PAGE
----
Carmen Zapata, 86, actress started foundation for Hispanic writers
By SUE MANNING Associated Press January 8, 2014 5:44PM
In this Oct. 2, 2003 photo provided by the Hollywood Chamber of Commerce, actress Carmen Zapata poses with honorary Hollywood mayor Johnny Grant, left, and chamber president Leron Gubler, right, as she receives her star on the Hollywood Walk of Fame in Los Angeles. Zapata died Sunday, Jan. 5, 2014, at her Los Angeles home, surrounded by family and friends. She was 86. Her death was announced Tuesday, Jan. 7, by Luis Vela at the Bilingual Foundation of the Arts, a Los Angeles organization that Zapata founded. Zapata started her career in 1945 in the Broadway musical "Oklahoma" and went on to perform in "Bells Are Ringing," "Guys and Dolls" and many plays. Her movie credits include "Sister Act," "Gang Boys" and "Carola," as well as dozens of television series. (AP Photo/Hollywood Chamber of Commerce, Bob Freeman) ORG XMIT: LA114
Updated: February 10, 2014 11:27AM
LOS ANGELES — Emmy-nominated actress Carmen Zapata, who started a foundation to promote Hispanic writers because jobs were so scarce, has died of heart problems, colleagues say. She was 86.
Ms. Zapata died Sunday at her Van Nuys-area home, said Luis Vela, marketing manager for the Bilingual Foundation of the Arts in Los Angeles.
Ms. Zapata started her career in 1945 in the Broadway musical “Oklahoma” and went on to perform in “Bells Are Ringing,” “Guys and Dolls” and many plays.
“She was an inspiration for me,” Vela said. “She taught me that art is the key to resolving differences in the community.”
He said Ms. Zapata was once asked how she wanted to be remembered — as an artist, producer or founder. “‘I prefer people remember us as educators,’” Vela recalled her saying.
Her movie credits included “Sister Act,” “Gang Boys” and “Carola.” She also appeared in dozens of television series, including nine seasons on the PBS bilingual children’s show “Villa Alegre.”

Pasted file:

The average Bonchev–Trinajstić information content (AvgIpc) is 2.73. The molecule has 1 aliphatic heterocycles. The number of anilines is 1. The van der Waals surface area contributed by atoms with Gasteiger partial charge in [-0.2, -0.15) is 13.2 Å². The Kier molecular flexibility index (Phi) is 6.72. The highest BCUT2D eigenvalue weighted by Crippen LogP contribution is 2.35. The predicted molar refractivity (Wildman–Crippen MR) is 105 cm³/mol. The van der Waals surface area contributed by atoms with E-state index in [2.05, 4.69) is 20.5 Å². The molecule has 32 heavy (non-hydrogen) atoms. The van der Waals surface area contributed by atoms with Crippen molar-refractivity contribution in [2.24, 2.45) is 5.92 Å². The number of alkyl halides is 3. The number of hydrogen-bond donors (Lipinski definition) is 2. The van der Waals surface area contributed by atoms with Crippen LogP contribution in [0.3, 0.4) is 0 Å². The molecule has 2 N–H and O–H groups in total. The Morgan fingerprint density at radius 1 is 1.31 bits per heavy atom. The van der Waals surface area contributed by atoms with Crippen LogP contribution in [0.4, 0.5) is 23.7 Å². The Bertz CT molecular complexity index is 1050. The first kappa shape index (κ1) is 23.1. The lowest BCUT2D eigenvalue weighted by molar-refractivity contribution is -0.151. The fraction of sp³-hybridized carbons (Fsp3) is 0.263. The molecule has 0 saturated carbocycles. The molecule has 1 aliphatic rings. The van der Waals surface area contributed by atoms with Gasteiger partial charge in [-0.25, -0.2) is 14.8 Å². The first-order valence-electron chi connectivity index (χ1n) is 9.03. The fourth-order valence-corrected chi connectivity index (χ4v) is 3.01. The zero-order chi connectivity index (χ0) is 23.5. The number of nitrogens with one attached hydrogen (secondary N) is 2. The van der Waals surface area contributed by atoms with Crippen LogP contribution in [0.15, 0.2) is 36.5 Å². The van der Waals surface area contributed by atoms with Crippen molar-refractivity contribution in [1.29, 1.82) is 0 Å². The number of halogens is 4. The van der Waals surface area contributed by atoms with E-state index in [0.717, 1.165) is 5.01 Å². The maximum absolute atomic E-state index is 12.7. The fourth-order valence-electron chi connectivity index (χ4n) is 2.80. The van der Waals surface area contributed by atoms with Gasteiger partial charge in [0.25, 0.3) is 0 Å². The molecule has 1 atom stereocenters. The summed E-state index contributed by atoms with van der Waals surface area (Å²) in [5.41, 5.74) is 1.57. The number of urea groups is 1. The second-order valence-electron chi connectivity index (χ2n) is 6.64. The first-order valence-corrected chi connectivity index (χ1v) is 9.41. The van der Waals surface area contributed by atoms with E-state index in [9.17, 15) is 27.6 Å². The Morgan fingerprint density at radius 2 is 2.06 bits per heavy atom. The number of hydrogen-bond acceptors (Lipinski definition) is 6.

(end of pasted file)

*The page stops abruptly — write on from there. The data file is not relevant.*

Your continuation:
Ms. Zapata had continuing TV roles in “The Man and the City” and “The New Dick Van Dyke Show.” She sang in several other musicals, including “Bloomer Girl.” “No Strings,” “Show Boat,” “Stop the World, I Want to Get Off” and “Funny Girl.”
Born in New York City of Mexican-Argentinian descent, Ms. Zapata joined forces with Cuban-born actress, playwright and director Margarita Galban to found the Bilingual Foundation of the Arts in 1973.
The organization produces four plays a year that are presented at its 99-seat theater. Productions alternate in English and Spanish, with some shows taken on the road by production companies.
Ms. Zapata collected Emmy nominations for best supporting actress in a segment of “Medical Center” and for “Carola” on “Hollywood TV Theatre.”
Vela said he last saw Ms. Zapata on Christmas Eve.
“Everyone who worked with her felt she had created something really important and was making our community a better place.” he said. “She was emphatic that what we were doing at the foundation was more important than personal recognition.”
She was not working on any one project when she died, Vela said, but was supervising and approving projects being presented to her.